Hey it’s DD! It was a beautiful late spring day in April and I decided to tackle a mountain that had been on my list FORRR-EVVV-ERRR – Borestone Mountain! Borestone is a mountain it seems like everyone that has grown up in Maine has a story about, so it had been on my mind for years. We didn’t want to spend the whole day hiking, so Borestone was a perfect solution at 3.4 miles round trip. My friends who joined me are Jess, one of the #braidedbandits you see in many of our posts, my friend Lindsey who has recently become a hiking partner, (I met her on Katahdin and we became good friends soon thereafter) and my friend Ethan from OpenWorld Outfitters! ( IG here) We use their gear often and have reviewed some of their products in our Gear section!
Borestone has been a local favorite for years, and recently, the Moosehead Lake Chamber of Commerce has developed a very cool challenge to showcase the beautiful assets of Greenville and Moosehead, called the Moosehead Pinnacle Pursuit. You can find out more info here. We’re slowly working our way through the summits and we plan to finish all of the Challenges – Basic, plus the Winter, Ultra, and the Winter Ultra. You know we love a challenge! For directions to Borestone and more resources, head on over to the Moosehead Pinnacle Pursuit site here.
We hit the trailhead around 9 and began our journey. It’s a 3.5 mile trail round trip, so it’s great for a day hike. Side note: there’s no bathrooms for quite a while, so pee before you leave civilization! You hike a bit into the trail before you get direction as to which way to go, so don’t worry if it seems like you’re just trekking for a while. From MaineAudobon.org – “This 0.8-mile trail begins from the shale-covered access road, at the first kiosk to the left. It winds through mature forest and back to the access road, which continues another 0.2 mile to the Visitor Center at Sunrise Pond.”
We hit the Robert T. Moore Visitor’s Center and Sunrise Pond less than a mile in. Sunrise Pond is beautiful and totally picturesque. We had a great time with our first photoshoot.
Be prepared – bring cash! Entry is $5/person for the general public. You can pay at the Visitor’s Center, whether it’s manned or not! You can also make a donation to the Maine Audubon Society here. FYI: Maine Audubon members as well as children under six hike free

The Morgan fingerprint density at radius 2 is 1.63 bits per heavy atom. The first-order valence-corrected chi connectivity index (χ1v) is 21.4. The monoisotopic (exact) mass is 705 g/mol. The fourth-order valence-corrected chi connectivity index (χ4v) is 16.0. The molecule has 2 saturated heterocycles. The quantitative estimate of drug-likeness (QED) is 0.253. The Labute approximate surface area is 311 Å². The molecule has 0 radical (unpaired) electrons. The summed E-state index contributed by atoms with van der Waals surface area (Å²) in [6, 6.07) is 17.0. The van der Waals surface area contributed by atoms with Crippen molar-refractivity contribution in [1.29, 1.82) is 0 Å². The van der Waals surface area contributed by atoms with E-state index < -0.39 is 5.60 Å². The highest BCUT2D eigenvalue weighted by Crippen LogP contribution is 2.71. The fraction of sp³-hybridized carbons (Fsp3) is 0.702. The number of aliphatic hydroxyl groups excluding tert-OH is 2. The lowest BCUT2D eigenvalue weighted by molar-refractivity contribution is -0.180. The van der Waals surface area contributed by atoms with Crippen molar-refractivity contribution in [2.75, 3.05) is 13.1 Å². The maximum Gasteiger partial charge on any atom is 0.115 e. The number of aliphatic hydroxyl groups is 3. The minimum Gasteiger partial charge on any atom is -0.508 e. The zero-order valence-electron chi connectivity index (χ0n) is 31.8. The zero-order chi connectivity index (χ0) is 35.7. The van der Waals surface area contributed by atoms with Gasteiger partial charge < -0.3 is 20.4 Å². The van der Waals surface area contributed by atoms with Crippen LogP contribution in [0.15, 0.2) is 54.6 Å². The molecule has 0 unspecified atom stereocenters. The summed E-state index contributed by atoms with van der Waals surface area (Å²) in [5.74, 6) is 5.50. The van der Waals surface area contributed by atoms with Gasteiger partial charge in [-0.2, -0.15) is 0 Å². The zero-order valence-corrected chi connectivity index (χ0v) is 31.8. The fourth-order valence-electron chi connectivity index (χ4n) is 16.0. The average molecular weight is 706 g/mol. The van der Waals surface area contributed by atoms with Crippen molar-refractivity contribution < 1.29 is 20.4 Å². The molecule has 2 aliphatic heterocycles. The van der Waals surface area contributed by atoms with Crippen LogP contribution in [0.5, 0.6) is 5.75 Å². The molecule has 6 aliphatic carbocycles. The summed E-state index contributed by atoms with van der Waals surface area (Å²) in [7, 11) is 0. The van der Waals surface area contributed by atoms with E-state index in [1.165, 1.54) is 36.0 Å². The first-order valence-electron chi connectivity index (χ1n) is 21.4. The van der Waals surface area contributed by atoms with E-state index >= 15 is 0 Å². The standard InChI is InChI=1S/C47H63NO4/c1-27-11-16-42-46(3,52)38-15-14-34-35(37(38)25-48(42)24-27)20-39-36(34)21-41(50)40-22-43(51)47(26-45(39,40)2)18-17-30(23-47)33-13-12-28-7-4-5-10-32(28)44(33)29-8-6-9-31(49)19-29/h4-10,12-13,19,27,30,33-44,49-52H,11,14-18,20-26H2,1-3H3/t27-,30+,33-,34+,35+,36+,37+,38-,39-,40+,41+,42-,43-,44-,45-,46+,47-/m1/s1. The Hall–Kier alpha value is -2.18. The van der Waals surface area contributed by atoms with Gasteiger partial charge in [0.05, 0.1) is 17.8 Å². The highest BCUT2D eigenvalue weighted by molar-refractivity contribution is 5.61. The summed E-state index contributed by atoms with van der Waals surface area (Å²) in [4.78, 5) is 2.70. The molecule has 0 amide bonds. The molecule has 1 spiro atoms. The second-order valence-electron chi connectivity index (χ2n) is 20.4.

You hit the trailhead right after and begin your ascent. Here’s what you should expect –
Summit Trail — From the Visitor Center, the 1.0-mile Summit Trail follows Sunrise Pond’s shore before climbing steeply through spruce and, in its final stage, over exposed rock. Hikers emerge after 0.7 mile onto the summit of the mountain’s West Peak, with the highly recommended choice of continuing another 0.3 mile to the East Peak.
Thanks to the Maine Conservation Corps, 130 stone steps help hikers ascend. There also are two steel hand/footholds set in rock.” (from Maine Audobon’s Society’s website)
There’s a nice rock scramble to get your heart pumping before you head up the mountain.
You’ll reach a plateau which might seem like the top – it’s not, but it has some great views! It is the West Peak. It’s not as wide open as the East Peak, so keep on going!!
We reached the East Peak not too far after. It was a short hike up, definitely a great picnic hike. There’s a map on the top which will explain which mountains are around you, which I enjoyed.
After a windy summit, we decided to head back down – it was still pretty early in the day so we were looking forward to relaxing at the lake and then heading back to town. There are some great restaurants in the area that we were looking forward to enjoying (The Stress Free Moose is mine! It’s about 25 min into town from the parking lot of Borestone Mountain, but worth the drive. You can read more about the Stress Free Moose in this post)
Borestone is a wildlife sanctuary, which I found particularly interesting. From the Maine Audubon Societies website –
Borestone Mountain Audubon Sanctuary is near the southern end of Maine’s “100-Mile Wilderness” forest. Uncut for more than a century, its forest is unlike much of the region’s spruce-fir and northern hardwood forest, which has been cut for timber every 50-70 years.
- Lack of mature forest habitat in Maine makes Borestone a special sanctuary for wildlife. Goshawks wing through deciduous stands of trees to prey on grouse. Pine martens seek nesting red squirrels. Canada lynx, following snowshoe hare, leave tracks visible in snow. Raccoons, owls, woodpeckers, and other species nest in tree cavities.
- Particularly in early summer, birders can look for yellow- bellied sapsucker, red-breasted nuthatch, boreal chickadee, several vireos, winter wren, hermit thrush, white-throated sparrow, and eight to ten warbler species
(including Blackburnian, Cape May, and bay-breasted).
- Common ravens and turkey vultures regularly soar above the mountain’s exposed granite summit, while peregrine falcons appear along the cliff faces.
- Borestone’s three clear and deep, spring-fed alpine ponds are fishless, offering unique habitat for invertebrates and amphibians, including beavers and the dragonflies that eat mosquitos and black flies. Although fish-eating birds are uncommon at the ponds, Borestone visitors sometimes hear loons calling from nearby Lake Onawa.
- Visitors also can see and hear bullfrogs, leopard frogs, gray tree frogs, and red-spotted newts.
- Lining Borestone’s trails are blueberry and hobble bushes, as well as wildflowers ranging from earlyblooming dog-tooth violet to late-flowering whitewood aster. Mushrooms proliferate in early fall. A variety of mosses and lichens grow in wet areas and on rocks throughout the sanctuary.
We didn’t see much for wildlife, however it’s a good excuse to take a trip back!
3.4 Miles round trip
3 – 4 hours
1,374 ft. elevation gain
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